SCHENECTADY — Whenever 4-year-old Justin O’Connor would go out to dinner with his parents, within minutes after he ate he would say his stomach hurt, and he would vomit in the parking lot.
“At first, it happened every couple of months,” said his mother, Barbara O’Connor, a senior personnel administrator for the Human Resources Department of the state Office for Children and Family Services. “We just thought he had a sensitive stomach like his father. So we didn’t think much of it.”
Over the years, it began to happen more, and by the time Justin was 12, he was having bouts of agonizing stomach pain and vomiting every few minutes for hours at a time every few weeks.
His mother would take him to a hospital emergency department, where he would be given a shot of morphine that would stop the vomiting for a time.
Finally, in June after 18 years of searching for an answer and more than 200 emergency room visits, Justin, now 22, learned he has cyclic vomiting syndrome, (CVS), a neurological disorder that causes people to experience cycles of severe nausea and vomiting that can last for hours or even days and alternates with periods of no symptoms.
No exact cause
“We don’t know the exact cause, but we think it’s a variant of migraine headaches,” said Dr. Cary Qualia, pediatric gastroenterologist at Albany Medical Center Hospital.
“What happens is that kids or adults have periods of up to three days where they are vomiting repeatedly,” said Qualia. “Then they are all right for a number of weeks or months. It’s different for every person. Then another bout happens. If you have more than three bouts in a year, you are classified as having this syndrome.”
O’Connor said Justin’s symptoms got so bad they were at the hospital every week.
“He’d be in severe pain, and he would vomit three or four times every half-hour,” said O’Connor, who spent hours online searching for an answer.
She finally sought help from the Cyclic Vomiting Syndrome Association in Milwaukee, Wis., who referred her to Dr. David Fleisher, associate professor of child health at the University of Missouri Health Center in Columbia, Mo.
Although Justin was sick on the airplane and on the two-hour car ride to the Missouri hospital, he said he was instantly relieved when he was given Stadol, a nasal spray indicated for pain management that goes directly to the brain.
“I never saw anybody look so happy,” said his mother. “I hadn’t seen him smile in 10 years, and he was smiling again. It was like a miracle.”
Kathleen Adams, registered nurse, president and co-founder of the Cyclic Vomiting Syndrome Association, said Justin’s story is not unusual.
“Some patients and their families go through years of searching before a diagnosis of CVS is made,” she said.
According to the National Institutes of Health, CVS has no known cause and affects boys and girls equally.
Symptoms typically begin between the ages of 3 and 7 years. In some cases, treatment with migraine medications, anti-vomiting and sedative medications helps.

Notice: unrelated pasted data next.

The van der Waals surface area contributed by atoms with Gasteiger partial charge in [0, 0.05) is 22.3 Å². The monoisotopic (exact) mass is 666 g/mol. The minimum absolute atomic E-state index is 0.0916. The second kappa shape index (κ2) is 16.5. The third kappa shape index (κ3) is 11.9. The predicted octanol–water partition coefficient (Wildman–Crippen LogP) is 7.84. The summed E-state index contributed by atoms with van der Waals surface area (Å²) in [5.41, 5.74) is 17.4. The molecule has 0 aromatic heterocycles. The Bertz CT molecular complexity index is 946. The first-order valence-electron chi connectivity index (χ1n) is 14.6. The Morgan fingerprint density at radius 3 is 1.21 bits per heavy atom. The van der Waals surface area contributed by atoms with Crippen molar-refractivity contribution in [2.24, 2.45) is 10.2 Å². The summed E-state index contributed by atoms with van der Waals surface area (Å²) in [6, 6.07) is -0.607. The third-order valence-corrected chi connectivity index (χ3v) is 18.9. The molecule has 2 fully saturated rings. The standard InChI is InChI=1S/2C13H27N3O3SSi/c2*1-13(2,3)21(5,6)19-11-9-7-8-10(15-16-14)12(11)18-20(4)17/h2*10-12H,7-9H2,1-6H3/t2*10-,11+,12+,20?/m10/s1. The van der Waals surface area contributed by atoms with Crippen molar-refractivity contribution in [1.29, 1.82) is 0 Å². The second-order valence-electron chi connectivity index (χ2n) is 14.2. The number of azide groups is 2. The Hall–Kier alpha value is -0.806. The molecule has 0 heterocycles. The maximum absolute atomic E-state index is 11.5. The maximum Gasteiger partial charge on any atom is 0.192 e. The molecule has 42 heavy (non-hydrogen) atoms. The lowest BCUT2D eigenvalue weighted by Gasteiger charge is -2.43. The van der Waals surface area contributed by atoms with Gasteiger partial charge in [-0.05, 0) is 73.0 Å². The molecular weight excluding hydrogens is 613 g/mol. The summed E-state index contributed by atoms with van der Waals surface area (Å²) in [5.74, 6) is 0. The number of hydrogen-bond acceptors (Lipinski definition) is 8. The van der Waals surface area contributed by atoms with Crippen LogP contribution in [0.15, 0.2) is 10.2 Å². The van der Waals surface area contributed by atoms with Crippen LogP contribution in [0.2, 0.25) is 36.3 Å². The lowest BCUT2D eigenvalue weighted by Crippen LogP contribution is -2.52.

Episodes in children generally last only a day or two, but adults can have symptoms for almost a week. Adults tend to have about four episodes a year while children can have about 12. Episodes typically begin at night or first thing in the morning.
Other common symptoms include headache, fever, dizziness, diarrhea and severe abdominal pain.
When Justin has an attack, he said his stomach feels as if someone is pounding nails into it.
While the cause is unknown, bouts can be triggered in some people by emotional stress or excitement; certain foods such as cheese; colds; allergies; sinus problems; overeating or eating right before bed; hot weather; menstruation; or motion sickness.
There is no specific test that will confirm the diagnosis.
“Diagnosis is based on the symptoms,” said Qualia, who said he sees about three patients a year with the syndrome.
There is no cure. Severe bouts may require hospitalization for administration of intravenous fluids. Anti-nausea drugs and sedatives may also be delivered intravenously.
Without proper treatment, symptoms can cause dehydration and electrolyte imbalances.
Qualia said he treats the disorder prophylactically with medications that help migraine such as Propranolol, Cyproheptadine and Amitriptyline. During an attack, he prescribes Reglan to help the empty the stomach and Zofran, an anti-nausea medication.
Qualia said that CVS can be frustrating for doctors to treat.
“It’s not easy for patients to put up with it, and a lot of doctors don’t want to treat it because it’s so frustrating,” he said.
When Justin was 18, doctors diagnosed him with Crohn’s disease, an inflammatory bowel disease in which parts of the digestive tract get swollen and have deep sores called ulcers. Doctors don’t know the cause.
Other doctors thought he had a bowel obstruction, and he was operated on twice for removal of part of his bowel.
“You feel so helpless,” said Barbara O’Connor, a divorced single mother. “There’s nothing worse than seeing your child in that kind of pain, and there’s nothing you can do about it.”
Having a life
Justin failed the eighth grade because he missed so much school, and he dropped out of Schenectady High School when he was a junior because he was in Ellis Hospital for six months. He later earned his GED. He attempted to attend Hudson Valley Community College to study mechanics but had to drop out because of the disorder.
Today he takes several medications that keep his symptoms under control, and he has gained 15 pounds since June. He has been hospitalized once since June.
His goal is to return to school, study mechanics and get a job.
“I want him to live a normal life like anyone else without having to worry about this hanging over him all the time,” said Justin’s mother. “He’s doing much better, but I hope that someone comes up with something soon that totally cures this.”
For information, contact Barbara O’Connor at [email protected]